With another mural, local artists continue a collective reboot of Divisadero's Touchless Car Wash

With another mural, local artists continue a collective reboot of Divisadero's Touchless Car Wash
Photos: Camden Avery/Hoodline
By Camden Avery - Published on May 03, 2019.

Just weeks after Spike Krouse started work on a prominent Divisadero mural at Divisadero's Touchless Car Wash, another installation has cropped up on the Divisadero-facing storefront of the building.

The installation, along with work by artist Fnnch and Mitch Bierer on the north face of the car wash, is all part of an effort to bring some color to the site, which is slated for redevelopment, before it breaks ground.

The "Divisadero" mural is a collaboration among local artists Orlie Kapitulnik, Amanda Durbin and Michelle Nguyen. Kapitulnik, whose work has also been featured at the rotating installation at the Alamo Square "Painted Gentlemen," said she was approached by Fnnch to collaborate on the space after he — along with Krouse — were approached by SF Beautiful, which was looking for artists at the invitation of property developer David Kriozere.

Spike Krouse's "NO MORE MEAN PEOPLE," was also completed this week. | Photo: Camden Avery/Hoodline

Kapitulnik is also a co-owner of A Little Lodge, the studio manager and production artist for 3 Fish Studios. Kapitulnik said her approach to the mural was very much about Divisadero, and about community.

"There were a couple murals that I distinctly remember when I moved into the neighborhood," she said, citing Jett Martinez's "Plant-it Earth," formerly at what's now Barvale, and Shenandoah Smith's "Divisadero" mural at Grove Street.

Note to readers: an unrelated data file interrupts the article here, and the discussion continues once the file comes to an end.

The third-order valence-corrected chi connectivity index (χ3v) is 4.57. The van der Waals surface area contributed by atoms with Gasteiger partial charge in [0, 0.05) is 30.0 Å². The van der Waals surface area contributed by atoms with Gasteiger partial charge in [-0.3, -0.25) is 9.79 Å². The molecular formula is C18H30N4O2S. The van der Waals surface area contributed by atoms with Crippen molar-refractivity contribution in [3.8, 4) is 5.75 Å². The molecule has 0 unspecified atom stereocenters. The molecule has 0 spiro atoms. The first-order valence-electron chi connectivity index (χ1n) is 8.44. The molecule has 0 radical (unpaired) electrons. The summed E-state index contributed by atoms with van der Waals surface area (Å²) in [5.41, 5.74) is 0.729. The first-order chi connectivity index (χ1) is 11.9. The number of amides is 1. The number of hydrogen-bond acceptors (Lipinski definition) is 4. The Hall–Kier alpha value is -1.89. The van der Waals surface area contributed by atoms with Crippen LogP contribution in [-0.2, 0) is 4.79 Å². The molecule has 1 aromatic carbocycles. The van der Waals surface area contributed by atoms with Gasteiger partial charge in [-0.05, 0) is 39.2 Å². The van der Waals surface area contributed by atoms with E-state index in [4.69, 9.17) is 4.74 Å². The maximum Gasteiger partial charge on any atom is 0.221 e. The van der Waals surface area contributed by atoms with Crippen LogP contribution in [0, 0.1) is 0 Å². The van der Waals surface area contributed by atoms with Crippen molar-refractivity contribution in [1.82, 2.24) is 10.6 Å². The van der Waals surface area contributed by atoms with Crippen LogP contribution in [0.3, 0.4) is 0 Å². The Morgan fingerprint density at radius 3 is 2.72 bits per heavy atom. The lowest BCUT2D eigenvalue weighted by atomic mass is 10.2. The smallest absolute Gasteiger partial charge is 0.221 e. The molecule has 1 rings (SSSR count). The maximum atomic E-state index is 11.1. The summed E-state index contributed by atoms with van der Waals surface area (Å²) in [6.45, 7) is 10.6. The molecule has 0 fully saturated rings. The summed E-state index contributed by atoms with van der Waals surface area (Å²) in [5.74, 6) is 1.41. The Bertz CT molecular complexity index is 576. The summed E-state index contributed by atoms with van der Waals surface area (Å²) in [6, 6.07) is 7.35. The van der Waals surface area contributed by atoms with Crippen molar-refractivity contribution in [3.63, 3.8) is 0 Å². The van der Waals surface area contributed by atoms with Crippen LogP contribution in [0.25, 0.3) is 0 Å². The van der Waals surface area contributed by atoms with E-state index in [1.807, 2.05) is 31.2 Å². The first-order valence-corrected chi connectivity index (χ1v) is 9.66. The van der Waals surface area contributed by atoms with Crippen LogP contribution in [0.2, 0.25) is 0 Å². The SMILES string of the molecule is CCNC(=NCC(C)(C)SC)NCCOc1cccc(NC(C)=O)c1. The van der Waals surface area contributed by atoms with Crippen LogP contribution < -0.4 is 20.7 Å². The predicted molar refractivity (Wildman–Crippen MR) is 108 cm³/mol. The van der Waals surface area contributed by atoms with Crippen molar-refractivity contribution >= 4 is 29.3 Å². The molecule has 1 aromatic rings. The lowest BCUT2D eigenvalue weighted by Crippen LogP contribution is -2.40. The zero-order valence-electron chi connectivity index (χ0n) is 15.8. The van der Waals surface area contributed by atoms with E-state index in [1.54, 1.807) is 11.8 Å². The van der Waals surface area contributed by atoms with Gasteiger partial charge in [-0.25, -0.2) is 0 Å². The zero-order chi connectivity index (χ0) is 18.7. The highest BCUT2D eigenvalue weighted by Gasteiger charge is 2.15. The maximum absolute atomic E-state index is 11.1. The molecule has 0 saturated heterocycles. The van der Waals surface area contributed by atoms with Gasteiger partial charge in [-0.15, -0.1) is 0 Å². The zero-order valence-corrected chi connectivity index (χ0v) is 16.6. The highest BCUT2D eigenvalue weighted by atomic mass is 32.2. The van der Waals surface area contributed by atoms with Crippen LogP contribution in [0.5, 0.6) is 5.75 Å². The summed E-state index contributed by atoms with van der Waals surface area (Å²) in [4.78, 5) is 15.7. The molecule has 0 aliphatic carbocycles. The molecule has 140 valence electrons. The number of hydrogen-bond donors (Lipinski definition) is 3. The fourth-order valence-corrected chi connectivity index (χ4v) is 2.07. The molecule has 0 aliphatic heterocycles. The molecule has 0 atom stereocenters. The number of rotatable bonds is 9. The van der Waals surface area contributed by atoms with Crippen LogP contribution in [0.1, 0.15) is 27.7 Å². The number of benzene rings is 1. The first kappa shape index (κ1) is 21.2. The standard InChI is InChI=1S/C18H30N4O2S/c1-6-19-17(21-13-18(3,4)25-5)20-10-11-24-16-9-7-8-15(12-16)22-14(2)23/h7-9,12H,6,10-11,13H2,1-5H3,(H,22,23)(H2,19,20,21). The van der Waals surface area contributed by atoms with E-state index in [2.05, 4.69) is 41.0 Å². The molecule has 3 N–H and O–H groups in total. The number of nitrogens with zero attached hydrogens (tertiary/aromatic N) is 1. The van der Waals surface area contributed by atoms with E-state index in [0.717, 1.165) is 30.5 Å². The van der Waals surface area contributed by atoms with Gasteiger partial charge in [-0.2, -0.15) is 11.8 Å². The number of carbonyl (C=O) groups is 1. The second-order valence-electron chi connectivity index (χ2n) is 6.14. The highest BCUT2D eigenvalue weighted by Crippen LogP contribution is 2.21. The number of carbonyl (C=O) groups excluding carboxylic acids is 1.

She roped in Durbin and Nguyen, with whom she co-owns the Inner Sunset gallery A Little Lodge — they all met initially at a friend's drawing night hosted at Vinyl coffee and wine bar, spitting distance from the car wash. 

"I knew that I wanted to collaboration with other women," Kapitulnik said. "It's incredibly powerful to be standing next to a wall with other women and making a beautiful thing, and have people walking by and see a bunch of ladies kicking ass."

In brainstorming the design, "I was reminiscing with them about those murals and how vibrant and cool they were," Kapitulnik said. "We thought it'd be cool to do a mural that's a nod to those murals."

Kapitulnik said for her, the collaboration was very much about "the power of diversity in working together. It's exciting to be working with POC folks, and queer folks, and bring that together into a community space. I know it's a very male-dominated space, and I'm very green in it," she said, "but I'm excited to see a lot more women making art on walls and making it big."